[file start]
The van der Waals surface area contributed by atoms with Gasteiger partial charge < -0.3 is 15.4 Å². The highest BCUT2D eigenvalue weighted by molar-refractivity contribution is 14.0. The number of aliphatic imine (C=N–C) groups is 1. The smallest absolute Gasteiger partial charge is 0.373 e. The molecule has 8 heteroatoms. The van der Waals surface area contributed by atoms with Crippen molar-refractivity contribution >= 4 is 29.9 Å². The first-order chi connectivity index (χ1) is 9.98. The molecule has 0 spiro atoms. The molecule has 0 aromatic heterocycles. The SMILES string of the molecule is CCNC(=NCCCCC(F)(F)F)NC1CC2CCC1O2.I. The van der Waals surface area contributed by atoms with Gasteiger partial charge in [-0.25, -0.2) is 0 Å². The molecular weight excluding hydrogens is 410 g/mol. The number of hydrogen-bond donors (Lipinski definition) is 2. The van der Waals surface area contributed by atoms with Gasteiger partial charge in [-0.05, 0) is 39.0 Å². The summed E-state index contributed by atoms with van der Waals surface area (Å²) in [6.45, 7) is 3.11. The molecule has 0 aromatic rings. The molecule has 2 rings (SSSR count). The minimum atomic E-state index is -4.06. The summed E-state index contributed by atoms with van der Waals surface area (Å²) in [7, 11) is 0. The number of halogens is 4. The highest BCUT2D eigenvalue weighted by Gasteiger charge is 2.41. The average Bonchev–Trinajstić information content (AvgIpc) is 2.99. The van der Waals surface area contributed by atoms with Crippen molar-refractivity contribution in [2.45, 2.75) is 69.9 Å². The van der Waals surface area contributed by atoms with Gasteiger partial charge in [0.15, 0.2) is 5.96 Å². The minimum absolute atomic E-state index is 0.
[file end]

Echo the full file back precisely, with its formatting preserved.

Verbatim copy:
The van der Waals surface area contributed by atoms with Gasteiger partial charge < -0.3 is 15.4 Å². The highest BCUT2D eigenvalue weighted by molar-refractivity contribution is 14.0. The number of aliphatic imine (C=N–C) groups is 1. The smallest absolute Gasteiger partial charge is 0.373 e. The molecule has 8 heteroatoms. The van der Waals surface area contributed by atoms with Crippen molar-refractivity contribution >= 4 is 29.9 Å². The first-order chi connectivity index (χ1) is 9.98. The molecule has 0 spiro atoms. The molecule has 0 aromatic heterocycles. The SMILES string of the molecule is CCNC(=NCCCCC(F)(F)F)NC1CC2CCC1O2.I. The van der Waals surface area contributed by atoms with Gasteiger partial charge in [-0.25, -0.2) is 0 Å². The molecular weight excluding hydrogens is 410 g/mol. The number of hydrogen-bond donors (Lipinski definition) is 2. The van der Waals surface area contributed by atoms with Gasteiger partial charge in [-0.05, 0) is 39.0 Å². The summed E-state index contributed by atoms with van der Waals surface area (Å²) in [6.45, 7) is 3.11. The molecule has 0 aromatic rings. The molecule has 2 rings (SSSR count). The minimum atomic E-state index is -4.06. The summed E-state index contributed by atoms with van der Waals surface area (Å²) in [7, 11) is 0. The number of halogens is 4. The highest BCUT2D eigenvalue weighted by Gasteiger charge is 2.41. The average Bonchev–Trinajstić information content (AvgIpc) is 2.99. The van der Waals surface area contributed by atoms with Crippen molar-refractivity contribution in [2.45, 2.75) is 69.9 Å². The van der Waals surface area contributed by atoms with Gasteiger partial charge in [0.15, 0.2) is 5.96 Å². The minimum absolute atomic E-state index is 0.